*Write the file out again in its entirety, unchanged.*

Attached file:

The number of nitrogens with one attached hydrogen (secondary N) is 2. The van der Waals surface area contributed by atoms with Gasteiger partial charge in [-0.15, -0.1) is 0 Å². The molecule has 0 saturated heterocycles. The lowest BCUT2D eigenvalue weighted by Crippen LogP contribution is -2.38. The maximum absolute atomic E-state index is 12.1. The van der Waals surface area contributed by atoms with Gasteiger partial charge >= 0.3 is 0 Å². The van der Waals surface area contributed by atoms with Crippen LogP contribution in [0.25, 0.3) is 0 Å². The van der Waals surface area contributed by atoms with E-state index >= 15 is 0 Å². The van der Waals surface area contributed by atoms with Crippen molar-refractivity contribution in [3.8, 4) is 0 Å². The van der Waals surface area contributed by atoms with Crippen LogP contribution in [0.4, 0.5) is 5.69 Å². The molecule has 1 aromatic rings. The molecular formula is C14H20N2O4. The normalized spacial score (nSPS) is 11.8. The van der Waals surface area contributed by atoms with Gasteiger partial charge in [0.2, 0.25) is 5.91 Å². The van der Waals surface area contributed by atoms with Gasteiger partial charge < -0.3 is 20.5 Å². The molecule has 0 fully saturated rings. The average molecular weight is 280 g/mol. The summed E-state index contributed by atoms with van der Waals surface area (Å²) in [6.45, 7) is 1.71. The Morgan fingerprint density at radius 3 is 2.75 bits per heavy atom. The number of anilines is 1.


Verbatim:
The number of nitrogens with one attached hydrogen (secondary N) is 2. The van der Waals surface area contributed by atoms with Gasteiger partial charge in [-0.15, -0.1) is 0 Å². The molecule has 0 saturated heterocycles. The lowest BCUT2D eigenvalue weighted by Crippen LogP contribution is -2.38. The maximum absolute atomic E-state index is 12.1. The van der Waals surface area contributed by atoms with Gasteiger partial charge >= 0.3 is 0 Å². The van der Waals surface area contributed by atoms with Crippen LogP contribution in [0.25, 0.3) is 0 Å². The van der Waals surface area contributed by atoms with E-state index >= 15 is 0 Å². The van der Waals surface area contributed by atoms with Crippen molar-refractivity contribution in [3.8, 4) is 0 Å². The van der Waals surface area contributed by atoms with Crippen LogP contribution in [0.4, 0.5) is 5.69 Å². The molecule has 1 aromatic rings. The molecular formula is C14H20N2O4. The normalized spacial score (nSPS) is 11.8. The van der Waals surface area contributed by atoms with Gasteiger partial charge in [0.2, 0.25) is 5.91 Å². The van der Waals surface area contributed by atoms with Gasteiger partial charge < -0.3 is 20.5 Å². The molecule has 0 fully saturated rings. The average molecular weight is 280 g/mol. The summed E-state index contributed by atoms with van der Waals surface area (Å²) in [6.45, 7) is 1.71. The Morgan fingerprint density at radius 3 is 2.75 bits per heavy atom. The number of anilines is 1.